Thank you for your message. I’m glad to hear that you enjoyed my article. I’m not sure how much help I can be, but I can suggest some reading that might be helpful.
On the “fractured German memory” after World War II, you might want to read W. G. Sebald’s “Air War and Literature” in On the Natural History of Destruction. Sebald discusses Alexander and Margerete Mitscherlich’s study, The Inability to Mourn, which could be helpful (although it might be a little out of date).
With regards to the temporality of trauma and perpetrators, you might want to do research into the term “perpetrator trauma.” This is a controversial idea, and I agree with Dominick LaCapra (Writing History, Writing Trauma) that it is problematic because it creates a false equivalence between victims and perpetrators.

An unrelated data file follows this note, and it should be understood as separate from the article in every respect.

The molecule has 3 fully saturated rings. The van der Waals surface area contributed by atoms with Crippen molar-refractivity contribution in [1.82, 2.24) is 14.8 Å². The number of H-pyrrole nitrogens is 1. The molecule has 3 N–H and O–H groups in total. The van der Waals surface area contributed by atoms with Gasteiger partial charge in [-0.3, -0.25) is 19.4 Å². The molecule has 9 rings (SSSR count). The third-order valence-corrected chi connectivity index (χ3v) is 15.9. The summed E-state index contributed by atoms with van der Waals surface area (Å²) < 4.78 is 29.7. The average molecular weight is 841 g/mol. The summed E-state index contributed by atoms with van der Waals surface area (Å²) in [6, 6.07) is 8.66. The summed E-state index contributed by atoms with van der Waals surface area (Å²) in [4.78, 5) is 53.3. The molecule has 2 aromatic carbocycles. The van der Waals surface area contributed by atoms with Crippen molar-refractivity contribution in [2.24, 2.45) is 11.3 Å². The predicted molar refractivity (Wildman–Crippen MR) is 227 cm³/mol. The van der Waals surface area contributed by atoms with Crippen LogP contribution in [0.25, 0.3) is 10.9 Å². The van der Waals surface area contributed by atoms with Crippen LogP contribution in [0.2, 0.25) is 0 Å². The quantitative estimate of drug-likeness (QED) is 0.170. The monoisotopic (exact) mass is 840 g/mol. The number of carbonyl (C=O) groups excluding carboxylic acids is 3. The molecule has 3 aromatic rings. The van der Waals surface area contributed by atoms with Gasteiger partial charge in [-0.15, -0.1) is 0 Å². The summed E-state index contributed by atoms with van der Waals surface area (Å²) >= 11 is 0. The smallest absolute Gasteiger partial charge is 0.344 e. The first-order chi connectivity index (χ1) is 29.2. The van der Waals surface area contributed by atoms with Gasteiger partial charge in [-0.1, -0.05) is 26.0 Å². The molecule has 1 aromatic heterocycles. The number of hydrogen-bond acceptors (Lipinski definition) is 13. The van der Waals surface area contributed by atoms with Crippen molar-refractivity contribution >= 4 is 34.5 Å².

On trauma in general, I admire Cathy Caruth’s approach in Unclaimed Experience, but this too has been a controversial topic (Thomas Trezise and Dori Laub, who took conflicting positions about trauma, could also be useful, as well as LaCapra). It might also be worth taking a look at Aleida Assmann’s book, Cultural Memory and Western Civilization.
I hope this helps!